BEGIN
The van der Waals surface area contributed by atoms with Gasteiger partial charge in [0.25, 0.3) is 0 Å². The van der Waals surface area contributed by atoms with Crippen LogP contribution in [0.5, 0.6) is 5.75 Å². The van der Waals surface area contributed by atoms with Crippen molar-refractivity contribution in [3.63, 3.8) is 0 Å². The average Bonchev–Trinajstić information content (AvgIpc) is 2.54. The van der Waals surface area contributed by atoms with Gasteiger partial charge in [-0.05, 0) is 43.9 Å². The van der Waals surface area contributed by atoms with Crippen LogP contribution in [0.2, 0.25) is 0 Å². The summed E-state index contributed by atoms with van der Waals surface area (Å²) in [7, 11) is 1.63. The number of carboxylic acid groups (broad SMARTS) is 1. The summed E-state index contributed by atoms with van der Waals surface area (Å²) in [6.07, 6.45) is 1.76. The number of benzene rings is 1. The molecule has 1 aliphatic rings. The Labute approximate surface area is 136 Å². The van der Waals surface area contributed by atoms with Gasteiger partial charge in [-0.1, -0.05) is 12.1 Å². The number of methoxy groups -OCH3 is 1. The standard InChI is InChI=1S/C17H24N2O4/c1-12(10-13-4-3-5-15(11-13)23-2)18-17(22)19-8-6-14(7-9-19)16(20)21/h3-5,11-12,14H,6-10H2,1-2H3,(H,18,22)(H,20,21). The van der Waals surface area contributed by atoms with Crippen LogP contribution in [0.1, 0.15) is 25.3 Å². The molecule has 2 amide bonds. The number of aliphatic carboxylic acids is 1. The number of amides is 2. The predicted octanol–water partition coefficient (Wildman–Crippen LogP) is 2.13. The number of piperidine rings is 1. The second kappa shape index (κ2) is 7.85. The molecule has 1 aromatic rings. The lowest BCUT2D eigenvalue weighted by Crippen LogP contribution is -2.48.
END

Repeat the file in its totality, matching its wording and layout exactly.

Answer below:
The van der Waals surface area contributed by atoms with Gasteiger partial charge in [0.25, 0.3) is 0 Å². The van der Waals surface area contributed by atoms with Crippen LogP contribution in [0.5, 0.6) is 5.75 Å². The van der Waals surface area contributed by atoms with Crippen molar-refractivity contribution in [3.63, 3.8) is 0 Å². The average Bonchev–Trinajstić information content (AvgIpc) is 2.54. The van der Waals surface area contributed by atoms with Gasteiger partial charge in [-0.05, 0) is 43.9 Å². The van der Waals surface area contributed by atoms with Crippen LogP contribution in [0.2, 0.25) is 0 Å². The summed E-state index contributed by atoms with van der Waals surface area (Å²) in [7, 11) is 1.63. The number of carboxylic acid groups (broad SMARTS) is 1. The summed E-state index contributed by atoms with van der Waals surface area (Å²) in [6.07, 6.45) is 1.76. The number of benzene rings is 1. The molecule has 1 aliphatic rings. The Labute approximate surface area is 136 Å². The van der Waals surface area contributed by atoms with Gasteiger partial charge in [-0.1, -0.05) is 12.1 Å². The number of methoxy groups -OCH3 is 1. The standard InChI is InChI=1S/C17H24N2O4/c1-12(10-13-4-3-5-15(11-13)23-2)18-17(22)19-8-6-14(7-9-19)16(20)21/h3-5,11-12,14H,6-10H2,1-2H3,(H,18,22)(H,20,21). The van der Waals surface area contributed by atoms with Crippen LogP contribution in [0.1, 0.15) is 25.3 Å². The molecule has 2 amide bonds. The number of aliphatic carboxylic acids is 1. The number of amides is 2. The predicted octanol–water partition coefficient (Wildman–Crippen LogP) is 2.13. The number of piperidine rings is 1. The second kappa shape index (κ2) is 7.85. The molecule has 1 aromatic rings. The lowest BCUT2D eigenvalue weighted by Crippen LogP contribution is -2.48.